The ever-popular and highly collectible Seiko Alpinist has made a welcome return to the Seiko catalog. It was the first Seiko sports watch ever produced when it was launched back in the halcyon days of sports watches in 1959. There’s a lot to love about the Seiko Alpinist. Affordable pricing being just one of its advantages. (That’s not to say there won’t be some, no, make that several complaints about the new prices.) The Alpinist has a charming vintage aura that has stayed with the brand even in these latest iterations, even Seiko themselves describe the new watches as ‘Alpinist inspired’ as they go about offering these new interpretations.
This rugged, dependable watch is one of the earliest examples that takes the bracing sport of Alpine mountaineering as its inspiration (watches from the brand Alpina being the other). This in part is what gives this field watch series its unique personality.
You could never say that it’s impossible to get hold of an Alpinist, they do show up regularly as pre-owned watches across several sites, but they do have a certain rarity as they have not been a regular part of the Seiko lineup for quite some time. In the last couple of years, it’s been only limited editions that have been released. But now with the launch of SPB117, SPB119, SPB121, and SPB123 as additions to the Seiko Spring catalog, all this could be about to change. The new models offer tantalizing new approaches to the Alpinist legend.
The new Alpinists fall under the Prospex banner, which at first might be a little confusing, but it’s likely to be as a result of Seiko’s desire to feature all sports watches of any particular hue under the Prospex brand name. Here then are the four new models. They are all powered by the new 70-hour power reserve 6R35 movement with hacking. They are each 39.5 mm made from stainless steel and with water resistance to 200 meters. The Alpinist’s second crown is positioned at 4 o’clock for adjusting the internal compass bezel. Some won’t like this, but the new models have also been fitted with a cyclops magnifying lens for the date at 3 o’clock. Also, note the Prospex logo on the dial above 6 o’clock.
This Alpinist comes with a rather smart gloss black dial and unlike the other models in the range uses indices instead of numerals. This lends the watch a more sporty feel and is based on the 25-year-old 4S15-powered model. It’s the only one in the new collection to come on a stainless-steel bracelet. US$750.00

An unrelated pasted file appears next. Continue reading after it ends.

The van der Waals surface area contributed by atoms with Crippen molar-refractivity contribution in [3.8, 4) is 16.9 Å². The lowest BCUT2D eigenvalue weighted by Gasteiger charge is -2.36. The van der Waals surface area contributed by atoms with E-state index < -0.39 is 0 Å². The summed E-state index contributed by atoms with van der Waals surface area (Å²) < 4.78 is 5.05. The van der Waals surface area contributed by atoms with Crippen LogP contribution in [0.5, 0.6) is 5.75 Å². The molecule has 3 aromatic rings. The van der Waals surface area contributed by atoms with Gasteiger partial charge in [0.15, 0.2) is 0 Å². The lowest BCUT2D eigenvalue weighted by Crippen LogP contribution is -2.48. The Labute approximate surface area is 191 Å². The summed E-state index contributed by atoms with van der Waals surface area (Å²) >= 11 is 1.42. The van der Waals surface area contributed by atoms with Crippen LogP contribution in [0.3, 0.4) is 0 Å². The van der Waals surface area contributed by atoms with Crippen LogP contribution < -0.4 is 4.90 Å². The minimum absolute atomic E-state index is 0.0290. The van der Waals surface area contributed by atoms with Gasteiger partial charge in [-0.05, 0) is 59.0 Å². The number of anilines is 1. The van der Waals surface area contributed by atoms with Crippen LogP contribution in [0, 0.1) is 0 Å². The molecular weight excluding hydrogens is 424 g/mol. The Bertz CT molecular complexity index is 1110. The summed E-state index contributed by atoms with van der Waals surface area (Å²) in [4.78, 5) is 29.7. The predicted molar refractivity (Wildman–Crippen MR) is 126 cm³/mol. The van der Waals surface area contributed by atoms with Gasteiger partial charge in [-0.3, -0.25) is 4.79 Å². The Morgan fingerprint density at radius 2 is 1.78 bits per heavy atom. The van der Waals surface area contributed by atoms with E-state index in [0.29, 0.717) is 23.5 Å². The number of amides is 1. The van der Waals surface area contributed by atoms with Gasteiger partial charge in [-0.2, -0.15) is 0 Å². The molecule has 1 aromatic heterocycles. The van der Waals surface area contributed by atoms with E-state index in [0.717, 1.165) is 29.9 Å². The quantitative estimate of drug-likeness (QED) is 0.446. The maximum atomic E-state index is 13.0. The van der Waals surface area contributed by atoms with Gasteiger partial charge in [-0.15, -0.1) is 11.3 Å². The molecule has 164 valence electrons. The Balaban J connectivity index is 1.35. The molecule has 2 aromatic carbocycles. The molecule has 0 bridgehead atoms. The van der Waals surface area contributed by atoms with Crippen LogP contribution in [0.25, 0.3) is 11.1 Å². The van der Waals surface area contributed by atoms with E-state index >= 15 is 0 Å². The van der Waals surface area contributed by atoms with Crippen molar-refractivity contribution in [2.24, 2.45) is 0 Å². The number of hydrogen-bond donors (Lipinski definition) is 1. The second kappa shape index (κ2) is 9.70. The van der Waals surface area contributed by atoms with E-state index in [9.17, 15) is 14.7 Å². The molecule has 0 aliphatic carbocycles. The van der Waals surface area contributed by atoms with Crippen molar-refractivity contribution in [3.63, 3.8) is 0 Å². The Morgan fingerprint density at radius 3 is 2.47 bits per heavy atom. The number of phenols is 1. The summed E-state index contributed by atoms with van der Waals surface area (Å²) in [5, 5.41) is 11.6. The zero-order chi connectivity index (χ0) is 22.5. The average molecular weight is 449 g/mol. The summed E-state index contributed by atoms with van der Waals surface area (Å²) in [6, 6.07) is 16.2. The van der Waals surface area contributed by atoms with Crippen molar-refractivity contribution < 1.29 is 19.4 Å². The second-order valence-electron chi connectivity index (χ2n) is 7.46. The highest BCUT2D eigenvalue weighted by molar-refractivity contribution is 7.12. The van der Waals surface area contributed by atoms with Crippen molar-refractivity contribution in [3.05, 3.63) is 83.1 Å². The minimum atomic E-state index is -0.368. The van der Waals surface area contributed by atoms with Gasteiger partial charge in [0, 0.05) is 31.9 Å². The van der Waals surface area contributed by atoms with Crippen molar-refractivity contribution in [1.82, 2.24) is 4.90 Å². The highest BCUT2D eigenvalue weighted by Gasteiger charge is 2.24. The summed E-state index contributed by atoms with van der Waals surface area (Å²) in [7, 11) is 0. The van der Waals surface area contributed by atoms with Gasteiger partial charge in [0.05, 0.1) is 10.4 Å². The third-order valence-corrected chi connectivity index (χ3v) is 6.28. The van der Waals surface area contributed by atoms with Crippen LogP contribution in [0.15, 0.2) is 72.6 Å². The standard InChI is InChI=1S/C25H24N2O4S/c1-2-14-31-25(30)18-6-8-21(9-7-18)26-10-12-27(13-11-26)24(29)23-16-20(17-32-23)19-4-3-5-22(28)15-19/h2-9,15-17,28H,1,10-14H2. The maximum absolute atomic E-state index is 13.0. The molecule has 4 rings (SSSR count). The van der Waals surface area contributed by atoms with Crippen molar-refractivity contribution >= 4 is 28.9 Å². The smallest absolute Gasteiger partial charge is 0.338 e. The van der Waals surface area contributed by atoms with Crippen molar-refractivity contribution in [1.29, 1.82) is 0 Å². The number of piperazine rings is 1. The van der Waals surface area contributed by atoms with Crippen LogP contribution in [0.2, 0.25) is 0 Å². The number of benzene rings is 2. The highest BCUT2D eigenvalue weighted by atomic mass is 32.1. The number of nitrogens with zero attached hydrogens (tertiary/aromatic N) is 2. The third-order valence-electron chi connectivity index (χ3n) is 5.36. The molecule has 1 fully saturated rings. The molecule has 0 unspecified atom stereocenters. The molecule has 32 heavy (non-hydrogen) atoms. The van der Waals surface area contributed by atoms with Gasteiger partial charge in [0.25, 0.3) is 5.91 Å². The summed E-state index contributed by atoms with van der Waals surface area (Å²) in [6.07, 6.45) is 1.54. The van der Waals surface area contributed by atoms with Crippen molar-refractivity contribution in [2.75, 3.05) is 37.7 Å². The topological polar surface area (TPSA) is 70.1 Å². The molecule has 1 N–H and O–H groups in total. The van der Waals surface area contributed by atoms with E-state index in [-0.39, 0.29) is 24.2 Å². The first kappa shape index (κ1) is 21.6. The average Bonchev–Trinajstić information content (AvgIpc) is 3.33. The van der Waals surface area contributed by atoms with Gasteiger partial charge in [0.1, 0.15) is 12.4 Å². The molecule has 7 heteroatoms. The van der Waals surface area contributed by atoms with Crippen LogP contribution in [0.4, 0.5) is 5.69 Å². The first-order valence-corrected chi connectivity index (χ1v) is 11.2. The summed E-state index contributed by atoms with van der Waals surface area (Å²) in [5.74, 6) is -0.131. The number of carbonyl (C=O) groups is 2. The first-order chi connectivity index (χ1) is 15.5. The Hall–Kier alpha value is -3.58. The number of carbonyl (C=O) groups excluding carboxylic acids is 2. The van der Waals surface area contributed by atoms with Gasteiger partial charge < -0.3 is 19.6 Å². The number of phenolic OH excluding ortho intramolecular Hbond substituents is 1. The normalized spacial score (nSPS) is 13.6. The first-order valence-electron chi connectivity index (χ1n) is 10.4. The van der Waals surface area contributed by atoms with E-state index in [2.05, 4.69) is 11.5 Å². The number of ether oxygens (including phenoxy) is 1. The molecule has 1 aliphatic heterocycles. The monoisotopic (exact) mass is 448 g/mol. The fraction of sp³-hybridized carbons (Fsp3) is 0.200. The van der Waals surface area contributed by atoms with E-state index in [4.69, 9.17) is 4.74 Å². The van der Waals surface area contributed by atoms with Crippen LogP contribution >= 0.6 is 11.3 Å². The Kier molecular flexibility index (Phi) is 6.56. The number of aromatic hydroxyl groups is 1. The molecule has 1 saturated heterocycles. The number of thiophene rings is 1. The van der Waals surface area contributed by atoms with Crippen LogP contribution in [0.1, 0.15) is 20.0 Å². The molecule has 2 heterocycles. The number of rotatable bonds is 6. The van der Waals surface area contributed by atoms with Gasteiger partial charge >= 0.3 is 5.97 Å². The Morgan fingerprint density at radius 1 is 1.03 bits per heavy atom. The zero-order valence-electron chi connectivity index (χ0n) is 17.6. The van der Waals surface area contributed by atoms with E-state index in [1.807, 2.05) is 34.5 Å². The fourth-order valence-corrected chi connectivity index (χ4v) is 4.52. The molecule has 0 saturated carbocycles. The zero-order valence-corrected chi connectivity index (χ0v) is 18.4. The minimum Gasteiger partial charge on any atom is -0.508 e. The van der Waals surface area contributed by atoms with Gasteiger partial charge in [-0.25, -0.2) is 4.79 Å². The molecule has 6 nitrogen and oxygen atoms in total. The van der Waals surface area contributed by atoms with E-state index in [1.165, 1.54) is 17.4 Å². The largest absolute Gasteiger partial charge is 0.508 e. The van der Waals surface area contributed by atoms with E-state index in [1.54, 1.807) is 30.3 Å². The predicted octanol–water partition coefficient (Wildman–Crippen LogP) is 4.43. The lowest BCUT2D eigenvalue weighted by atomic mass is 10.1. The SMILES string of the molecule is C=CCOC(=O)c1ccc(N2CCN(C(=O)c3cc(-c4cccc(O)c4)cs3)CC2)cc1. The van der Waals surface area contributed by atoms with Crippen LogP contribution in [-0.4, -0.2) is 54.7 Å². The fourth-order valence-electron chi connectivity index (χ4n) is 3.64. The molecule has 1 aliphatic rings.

This tasteful new Alpinist harks back to the mid-90s and features applied silver indices and hands above a silvered sunburst dial. It comes on a black leather strap with white contrast stitching. US$725.00
The closest to the old school original, this model boasts the familiar green sunburst dial with the applied gold numerals and indices and gold cathedral hands. The watch comes on a brown alligator leather strap complete with a deployment clasp, other than that, this is an Alpinist your grandfather would recognize. US$725.00
Now this model you can only acquire overseas online or directly if you happen to be in Japan. It’s a more luxurious sleek and minimalist looking version with a champagne dial and gold numerals pairing. The champagne gold dial of the SPB123 is contrasted by an olive-green leather strap. US$725.00
With the exception of SPB123, each of these new Alpinists are already available at Seiko authorized dealers. An embarrassment of goodies, take your time to take your pick, they’re all good-looking new versions of the trusty Alpinist.
Mysteriously since assigning this story, the pages for the watches on Seiko’s website have vanished—unclear as to why, but we’ll keep an eye on things. For now, hit the links below.
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